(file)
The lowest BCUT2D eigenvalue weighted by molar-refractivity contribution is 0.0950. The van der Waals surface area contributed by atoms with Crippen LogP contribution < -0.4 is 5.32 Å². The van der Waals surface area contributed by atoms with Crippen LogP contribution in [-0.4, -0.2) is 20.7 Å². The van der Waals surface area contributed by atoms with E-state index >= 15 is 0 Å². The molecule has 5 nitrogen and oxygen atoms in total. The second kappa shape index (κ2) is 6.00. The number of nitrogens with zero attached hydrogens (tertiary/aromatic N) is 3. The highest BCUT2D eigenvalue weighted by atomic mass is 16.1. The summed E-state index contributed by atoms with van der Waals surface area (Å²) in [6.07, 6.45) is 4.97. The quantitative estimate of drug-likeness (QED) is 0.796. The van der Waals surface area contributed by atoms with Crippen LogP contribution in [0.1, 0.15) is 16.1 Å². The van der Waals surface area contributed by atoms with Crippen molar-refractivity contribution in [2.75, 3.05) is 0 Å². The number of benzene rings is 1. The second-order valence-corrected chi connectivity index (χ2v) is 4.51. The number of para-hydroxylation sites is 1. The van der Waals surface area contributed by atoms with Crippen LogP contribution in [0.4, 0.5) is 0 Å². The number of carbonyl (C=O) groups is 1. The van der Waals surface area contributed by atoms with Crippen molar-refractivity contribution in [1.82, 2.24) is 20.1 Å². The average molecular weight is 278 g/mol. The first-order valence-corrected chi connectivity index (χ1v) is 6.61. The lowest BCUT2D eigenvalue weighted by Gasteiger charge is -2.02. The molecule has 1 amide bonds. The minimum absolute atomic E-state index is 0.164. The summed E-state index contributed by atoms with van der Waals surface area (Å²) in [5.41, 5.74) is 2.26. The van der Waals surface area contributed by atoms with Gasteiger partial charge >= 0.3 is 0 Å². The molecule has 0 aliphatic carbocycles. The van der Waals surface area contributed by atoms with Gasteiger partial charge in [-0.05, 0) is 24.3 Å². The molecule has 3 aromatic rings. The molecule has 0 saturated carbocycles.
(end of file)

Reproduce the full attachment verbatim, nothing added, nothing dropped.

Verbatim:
The lowest BCUT2D eigenvalue weighted by molar-refractivity contribution is 0.0950. The van der Waals surface area contributed by atoms with Crippen LogP contribution < -0.4 is 5.32 Å². The van der Waals surface area contributed by atoms with Crippen LogP contribution in [-0.4, -0.2) is 20.7 Å². The van der Waals surface area contributed by atoms with E-state index >= 15 is 0 Å². The molecule has 5 nitrogen and oxygen atoms in total. The second kappa shape index (κ2) is 6.00. The number of nitrogens with zero attached hydrogens (tertiary/aromatic N) is 3. The highest BCUT2D eigenvalue weighted by atomic mass is 16.1. The summed E-state index contributed by atoms with van der Waals surface area (Å²) in [6.07, 6.45) is 4.97. The quantitative estimate of drug-likeness (QED) is 0.796. The van der Waals surface area contributed by atoms with Crippen LogP contribution in [0.1, 0.15) is 16.1 Å². The van der Waals surface area contributed by atoms with Crippen molar-refractivity contribution in [2.75, 3.05) is 0 Å². The number of benzene rings is 1. The second-order valence-corrected chi connectivity index (χ2v) is 4.51. The number of para-hydroxylation sites is 1. The van der Waals surface area contributed by atoms with Crippen LogP contribution in [0.4, 0.5) is 0 Å². The number of carbonyl (C=O) groups is 1. The van der Waals surface area contributed by atoms with Crippen molar-refractivity contribution in [1.82, 2.24) is 20.1 Å². The average molecular weight is 278 g/mol. The first-order valence-corrected chi connectivity index (χ1v) is 6.61. The lowest BCUT2D eigenvalue weighted by Gasteiger charge is -2.02. The molecule has 1 amide bonds. The minimum absolute atomic E-state index is 0.164. The summed E-state index contributed by atoms with van der Waals surface area (Å²) in [5.41, 5.74) is 2.26. The van der Waals surface area contributed by atoms with Gasteiger partial charge >= 0.3 is 0 Å². The molecule has 0 aliphatic carbocycles. The van der Waals surface area contributed by atoms with Gasteiger partial charge in [-0.05, 0) is 24.3 Å². The molecule has 3 aromatic rings. The molecule has 0 saturated carbocycles.